Pushing and pulling are common work activities in many work environments. Jobs may require pushing and pulling large and small items, levers, cables, boxes, carts, and more. Employers, physicians, and even some therapists have misunderstood the meaning of push and pull forces. For example, here are some of the typical myths being perpetuated out there:
- If a job requires 50 lbs. of push force, you can determine whether applicants meet the job's demand by putting 50 lbs. in a crate and having them push the box across a countertop.
- If you push a 300 lb. patient in a wheelchair, it requires 300 lbs. of push force.
- If a patient has a 20 lb. restriction, they cannot push a utility cart with more than 20 lbs. on it.
The Truth of the Matter
Push and pull force is more complicated than most people realize. When doing a functional job analysis or pre-work screen, the amount of force needed to push or pull an object must be measured by a force gauge and is influenced by the following factors;
- Size/shape of the object
- Weight of the object
- The location of the object
- Is the object on wheels? Larger diameter wheels make the push/pull easier than smaller diameter wheels. A
- Are the wheels/bearings properly maintained, or are they all gummed up and sticking?
- Is the object on tile, carpet, or outside on rough terrain?
- Are you pushing on level surfaces, up a ramp or incline, down a ramp, or on a declined terrain?
- Are there transition points that the object must be pushed/pulled over?
- Are there easy places to grip the object for pushing or pulling?
Our bodies can typically generate more pulling force than pushing force. However, when we pull objects, we twist our bodies to see where we are going. Therefore, in back safety programs, patients are recommended to push rather than pull. Pushing tends to use leg strength to move the object, and it is easier to maintain the lumbar lordosis and avoid twisting.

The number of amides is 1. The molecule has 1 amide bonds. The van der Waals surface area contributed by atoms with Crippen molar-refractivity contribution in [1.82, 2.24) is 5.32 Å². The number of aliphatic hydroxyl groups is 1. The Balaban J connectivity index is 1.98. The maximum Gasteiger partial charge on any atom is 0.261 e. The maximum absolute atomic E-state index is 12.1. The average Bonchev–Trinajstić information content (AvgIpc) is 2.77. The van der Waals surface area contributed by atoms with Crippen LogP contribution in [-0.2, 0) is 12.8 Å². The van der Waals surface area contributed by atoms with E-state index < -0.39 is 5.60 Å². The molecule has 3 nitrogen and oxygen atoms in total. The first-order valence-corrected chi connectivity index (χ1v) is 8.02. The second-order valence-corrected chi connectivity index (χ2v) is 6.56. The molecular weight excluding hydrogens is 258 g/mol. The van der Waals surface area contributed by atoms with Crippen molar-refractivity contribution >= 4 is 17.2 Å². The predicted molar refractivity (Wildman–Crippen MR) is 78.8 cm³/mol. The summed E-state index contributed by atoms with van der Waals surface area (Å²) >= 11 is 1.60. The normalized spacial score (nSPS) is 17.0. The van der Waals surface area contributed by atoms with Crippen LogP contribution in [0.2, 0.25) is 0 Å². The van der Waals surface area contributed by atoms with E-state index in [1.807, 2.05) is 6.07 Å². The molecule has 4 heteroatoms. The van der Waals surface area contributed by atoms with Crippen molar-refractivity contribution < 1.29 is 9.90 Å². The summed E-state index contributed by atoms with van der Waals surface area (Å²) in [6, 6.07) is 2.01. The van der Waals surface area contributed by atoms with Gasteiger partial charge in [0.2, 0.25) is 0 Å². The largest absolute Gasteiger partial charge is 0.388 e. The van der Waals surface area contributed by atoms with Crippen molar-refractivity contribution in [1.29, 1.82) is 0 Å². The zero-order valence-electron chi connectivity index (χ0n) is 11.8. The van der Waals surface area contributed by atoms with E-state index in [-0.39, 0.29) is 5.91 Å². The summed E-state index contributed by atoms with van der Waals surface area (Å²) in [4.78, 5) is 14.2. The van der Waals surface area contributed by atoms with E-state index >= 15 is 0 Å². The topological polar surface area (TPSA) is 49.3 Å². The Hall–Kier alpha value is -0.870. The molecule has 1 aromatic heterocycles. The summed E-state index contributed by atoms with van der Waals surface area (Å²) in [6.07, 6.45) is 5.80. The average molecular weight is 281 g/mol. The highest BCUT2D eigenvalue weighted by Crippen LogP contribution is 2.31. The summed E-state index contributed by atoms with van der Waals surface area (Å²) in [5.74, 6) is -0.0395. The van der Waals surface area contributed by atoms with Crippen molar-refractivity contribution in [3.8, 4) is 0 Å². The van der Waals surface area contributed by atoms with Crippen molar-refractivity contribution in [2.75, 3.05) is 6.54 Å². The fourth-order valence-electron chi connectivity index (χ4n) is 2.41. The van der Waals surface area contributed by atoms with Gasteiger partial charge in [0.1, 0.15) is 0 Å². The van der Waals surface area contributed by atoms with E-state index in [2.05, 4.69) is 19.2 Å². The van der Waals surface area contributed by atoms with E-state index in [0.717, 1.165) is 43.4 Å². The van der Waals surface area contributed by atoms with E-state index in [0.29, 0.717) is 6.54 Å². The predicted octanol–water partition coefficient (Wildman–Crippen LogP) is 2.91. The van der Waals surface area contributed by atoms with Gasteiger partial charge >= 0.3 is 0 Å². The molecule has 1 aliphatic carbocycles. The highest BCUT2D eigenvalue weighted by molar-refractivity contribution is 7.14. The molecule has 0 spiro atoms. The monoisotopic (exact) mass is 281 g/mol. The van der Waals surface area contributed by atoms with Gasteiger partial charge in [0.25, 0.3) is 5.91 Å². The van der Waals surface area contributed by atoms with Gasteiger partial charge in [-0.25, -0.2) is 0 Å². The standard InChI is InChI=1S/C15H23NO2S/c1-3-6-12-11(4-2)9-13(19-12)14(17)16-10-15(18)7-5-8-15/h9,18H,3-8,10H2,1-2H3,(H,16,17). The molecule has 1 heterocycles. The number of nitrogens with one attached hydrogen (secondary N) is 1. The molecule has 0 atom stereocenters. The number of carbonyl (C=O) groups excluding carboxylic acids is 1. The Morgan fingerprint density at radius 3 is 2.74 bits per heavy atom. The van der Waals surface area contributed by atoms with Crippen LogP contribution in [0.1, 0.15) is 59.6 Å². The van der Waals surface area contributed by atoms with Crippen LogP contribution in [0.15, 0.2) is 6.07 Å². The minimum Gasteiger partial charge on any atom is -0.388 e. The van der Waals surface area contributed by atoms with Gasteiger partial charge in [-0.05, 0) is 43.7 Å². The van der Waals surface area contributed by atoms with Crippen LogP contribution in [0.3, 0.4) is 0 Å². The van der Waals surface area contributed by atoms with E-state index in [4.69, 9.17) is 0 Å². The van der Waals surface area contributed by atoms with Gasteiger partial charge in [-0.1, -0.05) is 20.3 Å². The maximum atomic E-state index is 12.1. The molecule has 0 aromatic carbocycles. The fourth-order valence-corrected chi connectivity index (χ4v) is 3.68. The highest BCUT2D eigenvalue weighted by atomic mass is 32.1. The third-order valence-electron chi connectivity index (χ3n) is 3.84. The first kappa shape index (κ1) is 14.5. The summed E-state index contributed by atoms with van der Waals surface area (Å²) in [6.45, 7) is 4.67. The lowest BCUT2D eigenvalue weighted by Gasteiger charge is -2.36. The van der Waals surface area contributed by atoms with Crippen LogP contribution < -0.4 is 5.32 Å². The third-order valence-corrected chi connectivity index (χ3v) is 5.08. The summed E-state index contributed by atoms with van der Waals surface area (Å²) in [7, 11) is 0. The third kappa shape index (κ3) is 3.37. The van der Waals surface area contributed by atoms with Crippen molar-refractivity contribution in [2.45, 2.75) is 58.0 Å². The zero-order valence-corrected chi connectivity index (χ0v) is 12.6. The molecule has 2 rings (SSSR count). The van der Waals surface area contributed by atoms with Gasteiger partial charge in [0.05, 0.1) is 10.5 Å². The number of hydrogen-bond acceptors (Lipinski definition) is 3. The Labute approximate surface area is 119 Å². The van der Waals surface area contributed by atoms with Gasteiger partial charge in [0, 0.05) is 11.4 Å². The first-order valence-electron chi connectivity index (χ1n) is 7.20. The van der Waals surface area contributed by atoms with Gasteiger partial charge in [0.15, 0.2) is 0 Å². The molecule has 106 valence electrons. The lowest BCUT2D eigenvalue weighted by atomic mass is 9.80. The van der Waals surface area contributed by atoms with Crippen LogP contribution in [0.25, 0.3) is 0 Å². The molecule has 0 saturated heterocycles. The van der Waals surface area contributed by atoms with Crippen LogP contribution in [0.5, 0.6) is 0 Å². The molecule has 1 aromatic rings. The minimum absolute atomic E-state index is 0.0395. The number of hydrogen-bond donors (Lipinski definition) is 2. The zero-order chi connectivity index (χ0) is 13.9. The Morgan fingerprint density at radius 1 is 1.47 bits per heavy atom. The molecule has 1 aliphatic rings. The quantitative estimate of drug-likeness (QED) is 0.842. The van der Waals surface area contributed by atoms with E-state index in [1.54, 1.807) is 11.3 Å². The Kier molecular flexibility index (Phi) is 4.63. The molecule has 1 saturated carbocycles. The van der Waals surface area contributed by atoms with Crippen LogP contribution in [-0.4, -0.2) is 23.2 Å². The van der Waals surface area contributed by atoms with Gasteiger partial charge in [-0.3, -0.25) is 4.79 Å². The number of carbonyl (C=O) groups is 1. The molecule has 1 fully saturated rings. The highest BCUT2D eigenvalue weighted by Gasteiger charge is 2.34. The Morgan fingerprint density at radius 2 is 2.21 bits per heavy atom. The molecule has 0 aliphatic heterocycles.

Measuring Push/Pull Forces
When measuring push or pull force, you must use a force gauge. The technique requires positioning the gauge (force) parallel to the ground and applying a steady push or pull. You only want to record the actual force required to get the object moving. Each job must be evaluated based on the conditions, the equipment, and the objects being pushed or pulled in that specific job. Because there are so many factors that influence the measurement of force, a push/pull gauge is the only means to measure accurately.
Here are some examples of push/pull forces required to move an object. NOTE: These are examples
only and should not be substituted for actual measurements under actual work conditions.
Example #1: A utility cart with 4” wheels in good condition and holding 141 lbs. of weight required between 7
to 10 pounds of force to get the cart moving. Once it was moving, only 5 pounds of force was required to
keep the cart in motion.
Example #2: A manual pallet jack was loaded with various weights and the push/pull force to initiate
movement of the pallet jack was as follows, based on the weight load:
- 240# required 10# of force
- 640# required 26# of force
- 960# required 33# of force
- 1280# required 54# of force
- 1600# required 71# of force
- 2000# required 100# of force
Example #3: Pushing a wire basket holding 50 pounds of weight across a smooth countertop required 10 lbs.
of force. Pushing the same wire basket weight load over a hard surface floor required 13 lbs. of force.
Each job must be evaluated based on the conditions, the equipment, and the objects being pushed or pulled in
that specific job. Because there are so many factors that influence the measurement of force, a push/pull
gauge is the only means to accurately measure. This force is then used as the critical demand when doing a job
match in an FCE or in PWS testing.
If a job description indicates the need to push 300# a distance of 20 feet, job matching cannot be completed
with this limited information. Doing a job-specific push activity at the end of your FCE will provide additional
information, but qualify any conclusions with the specifics of how you simulated the activity and what
equipment was used. The variables in your clinic may not reflect what is encountered at the worksite.
Document the client's push/pull abilities, explain any job simulation testing that was done, and make the case
that the job description does not include the measured force required to move 300#. Information should be
confirmed/validated by the employer before a final recommendation can be made related to return to work.
Learn more about Workwell's Post Offer Employment Testing (POET) and Functional Job Descriptions (FJD) in the following posts: